September 8, 2017 - The Renaissance Society at The University of Chicago - Jennifer Packer: Tenderheaded
September 8, 2017

The Renaissance Society at The University of Chicago

Jennifer Packer, Tia, 2017. Oil on canvas, 25 x 39 inches. Courtesy of the artist.

Jennifer Packer
Tenderheaded
September 9–November 5, 2017

The Renaissance Society at The University of Chicago
Cobb Hall, 4th Floor
5811 S. Ellis Ave
Chicago, Illinois 60637
USA
Hours: Tuesday–Friday 10am–5pm,
Saturday–Sunday 12–5pm

renaissancesociety.org
Instagram / Facebook / Twitter

Jennifer Packer
Tenderheaded
September 9–November 5, 2017

The Renaissance Society at The University of Chicago
Cobb Hall, 4th Floor
5811 S. Ellis Ave
Chicago, Illinois 60637
USA
Hours: Tuesday–Friday 10am–5pm,
Saturday–Sunday 12–5pm

renaissancesociety.org
Instagram / Facebook / Twitter

The Renaissance Society presents Jennifer Packer, Tenderheaded, an exhibition of new and recent paintings that marks the New York-based artist’s first solo museum presentation. Tenderheaded brings together multiple strands in the artist’s practice, ranging from portraiture to funerary bouquets.

Based in observation, improvisation, and memory, Packer’s canvases are intimate and contemplative, rendered in loose strokes and strong color. Like the exhibition title, the juxtaposition of these various modes of representation and production point to possibilities both bodily and emotional, fragile and strong. Her works exhibit a rigorous engagement with art history as well as a highly personal response to how black bodies navigate within the present political landscape.

Packer’s figurative paintings are marked by a powerful quietude. Each canvas reads as a self-contained world, its subject emerging from or dissolving into its surroundings. She presents those who sit for her—usually family members and friends— with compassion, foregrounding their individual autonomy and carefully guarding their integrity. Art historian Jessica Bell Brown describes Packer’s scenes as “emphatically mundane and radically tender,” embodying questions of representation, visibility, and desire.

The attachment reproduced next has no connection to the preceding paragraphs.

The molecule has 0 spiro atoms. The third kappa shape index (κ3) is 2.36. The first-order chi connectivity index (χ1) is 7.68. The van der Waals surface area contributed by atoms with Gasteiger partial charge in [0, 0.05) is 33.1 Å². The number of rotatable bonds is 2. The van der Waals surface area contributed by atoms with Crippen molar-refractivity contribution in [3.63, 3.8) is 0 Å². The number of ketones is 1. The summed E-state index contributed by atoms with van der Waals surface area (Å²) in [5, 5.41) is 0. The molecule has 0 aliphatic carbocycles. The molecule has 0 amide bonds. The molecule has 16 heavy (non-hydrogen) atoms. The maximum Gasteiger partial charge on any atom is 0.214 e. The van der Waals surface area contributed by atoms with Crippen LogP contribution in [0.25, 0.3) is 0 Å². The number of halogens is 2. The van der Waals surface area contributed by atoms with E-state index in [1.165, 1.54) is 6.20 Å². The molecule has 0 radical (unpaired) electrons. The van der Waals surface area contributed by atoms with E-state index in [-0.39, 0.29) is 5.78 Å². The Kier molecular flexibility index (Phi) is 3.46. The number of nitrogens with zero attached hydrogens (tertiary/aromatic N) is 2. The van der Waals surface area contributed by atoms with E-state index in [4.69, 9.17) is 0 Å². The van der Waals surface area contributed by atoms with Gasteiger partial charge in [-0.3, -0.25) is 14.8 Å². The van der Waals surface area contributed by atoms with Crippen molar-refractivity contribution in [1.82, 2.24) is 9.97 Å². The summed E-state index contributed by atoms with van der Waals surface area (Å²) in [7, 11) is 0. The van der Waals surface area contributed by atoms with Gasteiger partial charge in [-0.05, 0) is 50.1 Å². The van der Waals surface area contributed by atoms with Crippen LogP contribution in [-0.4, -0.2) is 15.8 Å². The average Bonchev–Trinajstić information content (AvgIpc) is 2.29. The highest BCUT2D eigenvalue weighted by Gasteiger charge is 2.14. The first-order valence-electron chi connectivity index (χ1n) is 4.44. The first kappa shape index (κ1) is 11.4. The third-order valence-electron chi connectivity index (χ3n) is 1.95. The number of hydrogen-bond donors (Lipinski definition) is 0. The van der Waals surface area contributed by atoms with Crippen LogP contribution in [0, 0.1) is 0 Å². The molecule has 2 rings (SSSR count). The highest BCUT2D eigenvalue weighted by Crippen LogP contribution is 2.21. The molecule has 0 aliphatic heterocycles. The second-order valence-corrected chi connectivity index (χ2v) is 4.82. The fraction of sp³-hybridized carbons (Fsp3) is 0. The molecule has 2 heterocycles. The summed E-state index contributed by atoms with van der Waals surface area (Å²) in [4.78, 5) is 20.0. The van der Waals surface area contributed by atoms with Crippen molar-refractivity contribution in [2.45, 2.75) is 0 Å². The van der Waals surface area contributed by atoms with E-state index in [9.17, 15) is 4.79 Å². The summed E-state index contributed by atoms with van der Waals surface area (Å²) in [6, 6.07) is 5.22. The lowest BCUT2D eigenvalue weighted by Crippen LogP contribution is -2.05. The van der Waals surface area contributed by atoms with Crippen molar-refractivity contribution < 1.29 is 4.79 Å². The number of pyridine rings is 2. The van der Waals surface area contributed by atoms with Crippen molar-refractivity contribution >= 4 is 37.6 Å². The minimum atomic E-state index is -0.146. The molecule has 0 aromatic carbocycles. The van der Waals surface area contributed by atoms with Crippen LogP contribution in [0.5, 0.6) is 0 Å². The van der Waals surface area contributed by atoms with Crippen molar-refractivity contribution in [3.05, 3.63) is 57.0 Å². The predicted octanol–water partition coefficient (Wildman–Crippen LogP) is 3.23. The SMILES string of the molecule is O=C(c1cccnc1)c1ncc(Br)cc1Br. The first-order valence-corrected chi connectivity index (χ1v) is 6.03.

The funerary bouquet provides the subject for another ongoing series of paintings that suggest themes of trauma and loss. Packer’s floral arrangements recall those of classical still life painters like Henri Fantin-Latour, yet, like her other works, they primarily produce a psychological space. Perhaps innocuous, even beautiful, on initial view, each suggests a private sorrow that reverberates beyond the fleeting moment of the flowers’ public display.

Packer’s practice is marked by its restraint, producing works that are complicated, sometimes elusive, but always generous. The artist paints each canvas over a long duration, returning again and again to rework the surface, “undoing” the image, as she says, until a balance is struck. A narrow palette in each work—chartreuse, mauve, ochre, for example—demands close attention to shifts in hue and tone and often results in subject and environment seeming to collapse into one another.

Related public programs include events with poet CM Burroughs, scholar Christina Sharpe, and artist Cauleen Smith. Visit our website for full details.

A forthcoming monograph—the artist’s first—features new texts by Jessica Bell Brown, April Freely, and Safiya Sinclair, as well as a conversation between the artist and Kerry James Marshall.

Jennifer Packer, Tenderheaded, is curated by Solveig Øvstebø and supported by the Joyce Foundation.

Jennifer Packer (1984) was born in Philadelphia, and received her BFA from the Tyler University School of Art in 2007, and her MFA from the Yale University School of Art in 2012. Packer was the recipient of a Rema Hort Mann Grant in 2013. In 2012-2013 she was an Artist-in-Residence at The Studio Museum in Harlem, and from 2014-2016 was a Visual Arts Fellow at The Fine Arts Work Center in Provincetown, MA. Packer lives and works in New York.

The Renaissance Society at the University of Chicago is committed to supporting ambitious artistic experimentation, primarily through the commissioning of new works, and to fostering rigorous, interdisciplinary discourse. In addition to the exhibition program, this independent, non-collecting museum hosts lectures, concerts, performances, screenings, and readings, and regularly publishes catalogues and artist books. All of the Renaissance Society’s exhibitions and events are free and open to the public.

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Tenderheaded
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